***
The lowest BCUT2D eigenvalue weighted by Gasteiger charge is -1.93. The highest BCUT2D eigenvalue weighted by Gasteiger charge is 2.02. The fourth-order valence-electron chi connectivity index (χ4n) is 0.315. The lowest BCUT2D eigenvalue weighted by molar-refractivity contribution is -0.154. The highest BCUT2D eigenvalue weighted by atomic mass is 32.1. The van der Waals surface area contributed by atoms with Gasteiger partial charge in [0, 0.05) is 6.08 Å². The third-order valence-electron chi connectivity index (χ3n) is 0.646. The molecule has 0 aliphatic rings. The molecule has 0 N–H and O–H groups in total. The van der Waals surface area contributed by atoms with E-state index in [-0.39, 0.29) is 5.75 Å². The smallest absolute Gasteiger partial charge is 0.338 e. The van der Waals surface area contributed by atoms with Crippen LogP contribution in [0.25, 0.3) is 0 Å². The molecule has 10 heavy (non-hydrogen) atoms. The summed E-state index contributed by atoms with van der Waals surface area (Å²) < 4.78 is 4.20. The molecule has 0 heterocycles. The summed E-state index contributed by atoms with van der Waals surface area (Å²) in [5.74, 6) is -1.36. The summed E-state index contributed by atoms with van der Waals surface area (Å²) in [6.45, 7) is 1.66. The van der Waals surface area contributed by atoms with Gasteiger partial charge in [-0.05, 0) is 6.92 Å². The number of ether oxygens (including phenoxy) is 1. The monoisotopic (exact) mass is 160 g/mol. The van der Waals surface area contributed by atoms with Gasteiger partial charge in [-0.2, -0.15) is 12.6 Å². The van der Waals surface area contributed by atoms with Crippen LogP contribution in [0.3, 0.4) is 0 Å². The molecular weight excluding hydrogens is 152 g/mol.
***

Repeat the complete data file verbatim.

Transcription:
The lowest BCUT2D eigenvalue weighted by Gasteiger charge is -1.93. The highest BCUT2D eigenvalue weighted by Gasteiger charge is 2.02. The fourth-order valence-electron chi connectivity index (χ4n) is 0.315. The lowest BCUT2D eigenvalue weighted by molar-refractivity contribution is -0.154. The highest BCUT2D eigenvalue weighted by atomic mass is 32.1. The van der Waals surface area contributed by atoms with Gasteiger partial charge in [0, 0.05) is 6.08 Å². The third-order valence-electron chi connectivity index (χ3n) is 0.646. The molecule has 0 aliphatic rings. The molecule has 0 N–H and O–H groups in total. The van der Waals surface area contributed by atoms with E-state index in [-0.39, 0.29) is 5.75 Å². The smallest absolute Gasteiger partial charge is 0.338 e. The van der Waals surface area contributed by atoms with Crippen LogP contribution in [0.25, 0.3) is 0 Å². The molecule has 10 heavy (non-hydrogen) atoms. The summed E-state index contributed by atoms with van der Waals surface area (Å²) < 4.78 is 4.20. The molecule has 0 heterocycles. The summed E-state index contributed by atoms with van der Waals surface area (Å²) in [5.74, 6) is -1.36. The summed E-state index contributed by atoms with van der Waals surface area (Å²) in [6.45, 7) is 1.66. The van der Waals surface area contributed by atoms with Gasteiger partial charge in [-0.05, 0) is 6.92 Å². The number of ether oxygens (including phenoxy) is 1. The monoisotopic (exact) mass is 160 g/mol. The van der Waals surface area contributed by atoms with Gasteiger partial charge in [-0.2, -0.15) is 12.6 Å². The van der Waals surface area contributed by atoms with Crippen LogP contribution in [0.3, 0.4) is 0 Å². The molecular weight excluding hydrogens is 152 g/mol.